Wow. I did it. I won. Not just “regular” NaNoWriMo, but my own extreme version. I mean… Dang. Yeah.
I must confess I didn’t think I could actually do this. I wanted to push my boundaries and challenge myself, sure, but the part of me that set this goal was tiny, quiet, and alone. I mean, I barely managed to write 35,000 words during my first shot at National Novel Writing Month; shooting for 75,000 was laughable. But here we are.
I wrote an entire first draft for a novel in under 30 days. Holy shit.
As someone who struggles with celebrating their own successes, I need to take a second to bask in this accomplishment.
Okay, done with that. On to the interesting part: what I learned.
If you take a look at the progress chart for the month, a couple of things pop out.
Thing 1: I wrote every weekday, as planned, at least 1400 words. That’s pretty reflective of my attitude going into the challenge: “this is work,” rather than “this is a fun hobby fueled by a magical muse.” Even when I was sick or melting down, I still wrote. I made the time, and it paid off. Persistence over resistance.
Thing 2: I am way more motivated by stickers than I thought. I caught myself a couple of times pushing through the desire to quit for the day because I wanted that shiny piece of paper on my wall. Using the progress chart – a visual representation of progress – helped immensely. Made it more real somehow.
Thing 3: You can’t see this on the chart, but it’s worth noting that, apart from the 5K+ days, I never wrote for more than four hours a day. As an author without a dayjob or children, this represents about half my allotted working day. Which is huge. Thanking the magic of wordsprints for that, plus a dollop of experience with chapter outlining.
That’s all cool, but what does it mean? I hear you say.
Basically, it means that instead of spending 3 months on the first draft of a book, if I knuckle down, I can crank it out in 1 month. That takes the turnaround time per book from about 9 months to about 4 or 5, if I play my cards right. Essentially, it doubles my publishing potential.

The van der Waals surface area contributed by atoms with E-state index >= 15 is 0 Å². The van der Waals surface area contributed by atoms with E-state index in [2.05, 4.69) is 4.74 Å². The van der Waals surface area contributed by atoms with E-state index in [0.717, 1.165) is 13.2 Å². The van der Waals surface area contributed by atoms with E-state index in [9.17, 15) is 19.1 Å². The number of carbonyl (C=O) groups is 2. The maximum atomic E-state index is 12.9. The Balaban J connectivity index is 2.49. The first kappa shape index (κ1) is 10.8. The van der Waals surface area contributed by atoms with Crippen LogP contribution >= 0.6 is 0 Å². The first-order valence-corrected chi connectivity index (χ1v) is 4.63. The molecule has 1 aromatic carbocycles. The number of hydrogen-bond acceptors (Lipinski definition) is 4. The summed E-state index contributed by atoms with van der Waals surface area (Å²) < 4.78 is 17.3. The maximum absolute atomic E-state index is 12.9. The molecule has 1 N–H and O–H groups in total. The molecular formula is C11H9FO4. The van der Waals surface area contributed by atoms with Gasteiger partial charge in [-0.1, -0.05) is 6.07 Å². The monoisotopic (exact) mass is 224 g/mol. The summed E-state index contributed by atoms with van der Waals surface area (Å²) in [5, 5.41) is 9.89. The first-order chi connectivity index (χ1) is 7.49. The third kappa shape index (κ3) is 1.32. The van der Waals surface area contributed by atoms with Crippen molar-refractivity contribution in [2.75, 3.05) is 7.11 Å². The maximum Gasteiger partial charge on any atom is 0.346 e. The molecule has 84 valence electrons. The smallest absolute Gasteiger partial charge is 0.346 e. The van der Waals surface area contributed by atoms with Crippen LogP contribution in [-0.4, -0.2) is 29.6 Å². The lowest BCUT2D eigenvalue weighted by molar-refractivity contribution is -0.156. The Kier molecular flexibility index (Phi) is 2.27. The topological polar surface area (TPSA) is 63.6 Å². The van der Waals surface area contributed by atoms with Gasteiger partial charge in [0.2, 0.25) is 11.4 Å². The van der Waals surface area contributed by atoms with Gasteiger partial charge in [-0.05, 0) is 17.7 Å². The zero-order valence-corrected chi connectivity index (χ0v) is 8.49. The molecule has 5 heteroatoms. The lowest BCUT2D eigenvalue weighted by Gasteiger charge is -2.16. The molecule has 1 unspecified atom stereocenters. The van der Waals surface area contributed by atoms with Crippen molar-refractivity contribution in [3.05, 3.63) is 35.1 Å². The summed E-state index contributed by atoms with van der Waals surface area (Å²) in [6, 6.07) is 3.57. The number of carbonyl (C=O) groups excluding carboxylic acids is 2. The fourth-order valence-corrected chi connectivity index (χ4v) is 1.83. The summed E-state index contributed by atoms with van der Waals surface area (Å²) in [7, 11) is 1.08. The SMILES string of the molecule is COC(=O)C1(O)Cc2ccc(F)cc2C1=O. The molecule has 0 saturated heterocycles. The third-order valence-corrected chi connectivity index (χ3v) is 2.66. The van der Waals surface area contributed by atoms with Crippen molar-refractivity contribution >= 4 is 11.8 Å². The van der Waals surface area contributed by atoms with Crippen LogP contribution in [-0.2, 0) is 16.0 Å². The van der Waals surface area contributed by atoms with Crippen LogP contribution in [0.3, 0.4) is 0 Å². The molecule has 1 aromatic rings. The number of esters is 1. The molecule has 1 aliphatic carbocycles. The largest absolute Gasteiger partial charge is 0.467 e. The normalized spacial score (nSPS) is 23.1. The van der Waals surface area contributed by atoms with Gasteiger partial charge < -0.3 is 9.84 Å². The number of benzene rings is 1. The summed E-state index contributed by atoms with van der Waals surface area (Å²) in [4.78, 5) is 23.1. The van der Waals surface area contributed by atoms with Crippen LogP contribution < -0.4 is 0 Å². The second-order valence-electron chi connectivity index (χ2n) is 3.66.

It’s also taught me I don’t have to be exhausted by my work. This is hard to put into words. Something’s shifted. Where before I’d be wiped out, unable to do anything else, if I wrote more than 3K a day, this month I’ve had an active social life, romantic life, and spiritual life in conjunction with my writing life. This is big for me. I still need to learn how to juggle multiple projects within the biz (like blogging, other stories, etc) but because I did this, I can do that. It’s only a matter of time.
And can I give a quick shout-out to God? If you’re new, you’ve likely not heard me talk about spirituality before, but waaaaaay back in the Apples & Porsches days (holla!), I used to talk about it a lot. That may happen again. But seriously: Without literal divine intervention, there’s no way I could’ve pulled this off or carry the lessons forward. I serve a creative deity, y’all, and realizing that God’s my collaborator in all things made this work not just doable but a joy. Such a change from the torment of the last book’s birth. Praise.
TL;DR: I challenged myself and busted boundaries I didn’t think I could. It means new levels of productivity and happiness in my life, which is good news for me and for you!
Huzzah! *throws confetti*
As always, my dearest readers, thank you for being here for me. You may not think you matter in the day to day functioning of my writing life, but you so very much do. I wouldn’t have half the motivation to improve and increase if I didn’t know you were out there, waiting for new material and cheering me on to success. Thank you.
And now, the official I-freaking-did-it micdrop. Because awesome.